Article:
In addition, during a brainstorming session at John's Hopkins, it was agreed that the highest priority for boosting throughput was the early screening of patients. If this process was performed by units other than the radiology department, it could ease the burden of MRI techs and streamline the flow. Accordingly, this pilot study revealed a 35 percent decrease in throughput times and increased satisfaction from patients.7 

Furthermore, a commentary published online in Imaging Technology News (ITN), described two factors that they believed could bolster patient throughput; improved waiting room facilities and proper staffing in examination rooms. ITN stated that even the fastest MRI scanners could not improve patient throughput if there were operational issues in the waiting room and examination room. For example, if an MRI system could complete a scan in only 15 minutes, but the next patient in line was not prepped properly, then there are more challenges to overcome than just incorporating a technologically enhanced MRI system.4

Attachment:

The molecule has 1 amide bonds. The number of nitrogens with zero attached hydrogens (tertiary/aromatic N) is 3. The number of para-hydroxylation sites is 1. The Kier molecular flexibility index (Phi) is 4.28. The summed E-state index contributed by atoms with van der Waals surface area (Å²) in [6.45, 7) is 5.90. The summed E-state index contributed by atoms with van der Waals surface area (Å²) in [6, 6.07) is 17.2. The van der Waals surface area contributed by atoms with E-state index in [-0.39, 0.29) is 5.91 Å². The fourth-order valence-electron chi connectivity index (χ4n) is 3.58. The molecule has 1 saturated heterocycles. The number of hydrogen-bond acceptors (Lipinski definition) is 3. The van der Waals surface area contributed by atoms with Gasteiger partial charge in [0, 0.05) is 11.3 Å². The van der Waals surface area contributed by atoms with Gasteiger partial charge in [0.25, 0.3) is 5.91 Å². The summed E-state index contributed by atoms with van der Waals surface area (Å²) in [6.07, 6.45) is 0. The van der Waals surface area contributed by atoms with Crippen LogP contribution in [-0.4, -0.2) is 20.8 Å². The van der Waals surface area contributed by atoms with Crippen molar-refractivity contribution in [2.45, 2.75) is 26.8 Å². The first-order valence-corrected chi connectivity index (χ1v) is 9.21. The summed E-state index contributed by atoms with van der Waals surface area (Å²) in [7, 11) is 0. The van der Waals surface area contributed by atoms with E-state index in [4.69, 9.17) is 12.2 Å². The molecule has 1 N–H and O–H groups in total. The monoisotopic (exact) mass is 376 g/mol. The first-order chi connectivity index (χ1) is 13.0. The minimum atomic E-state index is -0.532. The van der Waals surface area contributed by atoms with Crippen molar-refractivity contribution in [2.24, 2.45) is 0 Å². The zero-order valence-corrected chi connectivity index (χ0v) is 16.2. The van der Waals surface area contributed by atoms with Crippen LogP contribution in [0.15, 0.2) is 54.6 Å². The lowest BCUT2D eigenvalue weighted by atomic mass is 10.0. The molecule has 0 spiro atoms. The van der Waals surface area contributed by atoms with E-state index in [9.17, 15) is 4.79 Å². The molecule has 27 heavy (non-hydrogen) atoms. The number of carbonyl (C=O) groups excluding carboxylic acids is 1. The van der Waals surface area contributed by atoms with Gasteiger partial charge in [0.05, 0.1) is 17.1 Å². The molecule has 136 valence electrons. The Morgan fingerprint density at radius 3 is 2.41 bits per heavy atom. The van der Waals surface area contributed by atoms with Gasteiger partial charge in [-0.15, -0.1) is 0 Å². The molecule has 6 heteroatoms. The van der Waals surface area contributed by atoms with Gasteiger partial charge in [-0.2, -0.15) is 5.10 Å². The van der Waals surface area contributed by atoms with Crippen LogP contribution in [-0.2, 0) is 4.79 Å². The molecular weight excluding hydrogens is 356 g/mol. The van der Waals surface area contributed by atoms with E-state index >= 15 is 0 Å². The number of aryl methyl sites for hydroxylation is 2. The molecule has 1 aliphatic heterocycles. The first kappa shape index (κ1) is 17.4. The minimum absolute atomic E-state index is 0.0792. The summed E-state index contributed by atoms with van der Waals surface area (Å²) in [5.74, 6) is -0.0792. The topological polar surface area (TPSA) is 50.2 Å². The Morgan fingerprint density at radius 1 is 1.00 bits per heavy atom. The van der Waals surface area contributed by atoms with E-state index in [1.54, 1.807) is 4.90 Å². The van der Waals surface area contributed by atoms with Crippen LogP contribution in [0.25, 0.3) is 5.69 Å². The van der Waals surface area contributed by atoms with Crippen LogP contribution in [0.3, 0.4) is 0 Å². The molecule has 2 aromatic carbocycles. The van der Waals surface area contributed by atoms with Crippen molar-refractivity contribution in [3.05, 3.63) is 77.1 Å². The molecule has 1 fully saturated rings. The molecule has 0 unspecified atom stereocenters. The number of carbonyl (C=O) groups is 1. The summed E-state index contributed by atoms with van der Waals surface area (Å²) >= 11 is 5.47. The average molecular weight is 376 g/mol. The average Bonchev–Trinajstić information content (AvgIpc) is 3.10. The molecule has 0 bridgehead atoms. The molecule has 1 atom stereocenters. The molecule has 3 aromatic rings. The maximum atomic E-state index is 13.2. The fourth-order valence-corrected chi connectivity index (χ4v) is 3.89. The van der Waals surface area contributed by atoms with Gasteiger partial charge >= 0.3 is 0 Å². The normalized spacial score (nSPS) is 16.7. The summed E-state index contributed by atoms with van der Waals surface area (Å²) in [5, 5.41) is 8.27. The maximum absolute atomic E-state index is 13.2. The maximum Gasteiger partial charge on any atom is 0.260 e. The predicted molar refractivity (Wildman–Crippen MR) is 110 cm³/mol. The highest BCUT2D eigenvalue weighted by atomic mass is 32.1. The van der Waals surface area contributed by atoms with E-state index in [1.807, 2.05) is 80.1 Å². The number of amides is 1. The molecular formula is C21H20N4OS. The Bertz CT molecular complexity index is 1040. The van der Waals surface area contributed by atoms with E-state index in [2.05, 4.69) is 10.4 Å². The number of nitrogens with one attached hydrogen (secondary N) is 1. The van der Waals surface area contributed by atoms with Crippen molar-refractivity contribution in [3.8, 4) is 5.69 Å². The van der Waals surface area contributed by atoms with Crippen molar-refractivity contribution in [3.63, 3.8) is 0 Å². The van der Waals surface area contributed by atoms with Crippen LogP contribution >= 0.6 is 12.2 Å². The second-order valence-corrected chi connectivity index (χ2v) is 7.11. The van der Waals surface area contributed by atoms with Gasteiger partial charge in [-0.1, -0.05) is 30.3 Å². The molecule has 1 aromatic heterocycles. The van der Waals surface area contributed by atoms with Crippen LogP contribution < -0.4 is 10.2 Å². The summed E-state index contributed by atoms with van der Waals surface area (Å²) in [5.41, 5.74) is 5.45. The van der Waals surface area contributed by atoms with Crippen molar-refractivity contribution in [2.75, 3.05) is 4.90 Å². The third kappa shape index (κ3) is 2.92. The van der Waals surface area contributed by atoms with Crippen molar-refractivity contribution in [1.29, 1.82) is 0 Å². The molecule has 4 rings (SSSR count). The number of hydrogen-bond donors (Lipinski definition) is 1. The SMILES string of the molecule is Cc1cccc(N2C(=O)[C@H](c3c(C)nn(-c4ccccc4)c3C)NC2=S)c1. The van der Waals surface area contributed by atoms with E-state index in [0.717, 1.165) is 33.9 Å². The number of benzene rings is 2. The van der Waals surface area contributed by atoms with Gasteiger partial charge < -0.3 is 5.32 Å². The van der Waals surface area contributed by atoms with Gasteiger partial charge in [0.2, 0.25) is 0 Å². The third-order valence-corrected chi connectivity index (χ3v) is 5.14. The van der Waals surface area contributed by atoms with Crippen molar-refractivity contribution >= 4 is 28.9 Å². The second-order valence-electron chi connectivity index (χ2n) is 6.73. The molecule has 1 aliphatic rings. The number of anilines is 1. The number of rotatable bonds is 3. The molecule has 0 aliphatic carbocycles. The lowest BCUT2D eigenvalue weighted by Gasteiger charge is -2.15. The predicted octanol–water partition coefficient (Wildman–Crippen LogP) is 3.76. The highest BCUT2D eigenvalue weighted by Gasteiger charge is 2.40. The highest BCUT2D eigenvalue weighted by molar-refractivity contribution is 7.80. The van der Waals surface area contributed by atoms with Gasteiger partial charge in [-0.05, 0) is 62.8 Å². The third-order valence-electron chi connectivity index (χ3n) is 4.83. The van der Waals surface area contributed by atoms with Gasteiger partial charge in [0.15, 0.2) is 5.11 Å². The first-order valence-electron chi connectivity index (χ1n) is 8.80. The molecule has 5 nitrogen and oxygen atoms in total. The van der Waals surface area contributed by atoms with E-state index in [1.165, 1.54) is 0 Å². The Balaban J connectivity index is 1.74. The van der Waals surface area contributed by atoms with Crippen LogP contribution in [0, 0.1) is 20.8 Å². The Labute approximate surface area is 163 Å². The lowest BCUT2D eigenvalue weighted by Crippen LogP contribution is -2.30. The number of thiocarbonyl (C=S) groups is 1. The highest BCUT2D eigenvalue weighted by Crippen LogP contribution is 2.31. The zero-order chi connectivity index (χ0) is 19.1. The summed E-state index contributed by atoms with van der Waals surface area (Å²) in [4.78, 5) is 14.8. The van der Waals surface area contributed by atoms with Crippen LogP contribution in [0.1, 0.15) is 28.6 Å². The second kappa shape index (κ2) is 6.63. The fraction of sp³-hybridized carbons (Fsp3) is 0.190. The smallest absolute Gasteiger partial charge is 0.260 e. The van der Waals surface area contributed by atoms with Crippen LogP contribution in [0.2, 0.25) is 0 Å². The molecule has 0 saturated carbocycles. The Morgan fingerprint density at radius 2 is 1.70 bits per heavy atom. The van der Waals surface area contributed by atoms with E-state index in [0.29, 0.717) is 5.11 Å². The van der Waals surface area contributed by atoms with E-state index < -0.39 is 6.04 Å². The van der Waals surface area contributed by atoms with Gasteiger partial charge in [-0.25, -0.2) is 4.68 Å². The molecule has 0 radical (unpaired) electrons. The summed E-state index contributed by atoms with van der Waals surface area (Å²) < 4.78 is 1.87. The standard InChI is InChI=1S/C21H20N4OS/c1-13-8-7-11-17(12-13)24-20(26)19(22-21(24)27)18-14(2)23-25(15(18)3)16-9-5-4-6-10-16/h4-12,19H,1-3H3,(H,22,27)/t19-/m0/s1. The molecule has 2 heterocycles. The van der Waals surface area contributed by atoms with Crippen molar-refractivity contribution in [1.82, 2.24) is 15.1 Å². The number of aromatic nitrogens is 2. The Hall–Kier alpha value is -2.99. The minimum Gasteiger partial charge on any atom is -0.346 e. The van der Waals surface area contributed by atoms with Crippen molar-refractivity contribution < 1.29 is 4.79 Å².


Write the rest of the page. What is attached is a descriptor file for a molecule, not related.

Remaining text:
Another challenge with speeding up patient throughput occurs when scanning pediatric patients. This is no easy feat as some MRIs are lengthy procedures that require patience and tolerance from children. A few years ago, radiologist Shreyas Vasanawala and his team at Stanford University developed a state-of-the-art MRI system, designed specifically for pediatric use, which reduced the amount of the time required for a child to undergo a scan. They did this using a method called compressed sensing, which enables the collection of only a small amount of data, in a short span, from the patient. This information will consequently be reconstructed into a complete MR image at a later time.8

The Department of Radiology at Brigham Health in Boston has also recently made small alterations by way of updating their MRI systems instead of changing the entire unit or the magnets involved. These adjustments helped shorten protocols and resulted in better image quality, faster scan times, and thus, happier patients. The entire program was labeled as a success.11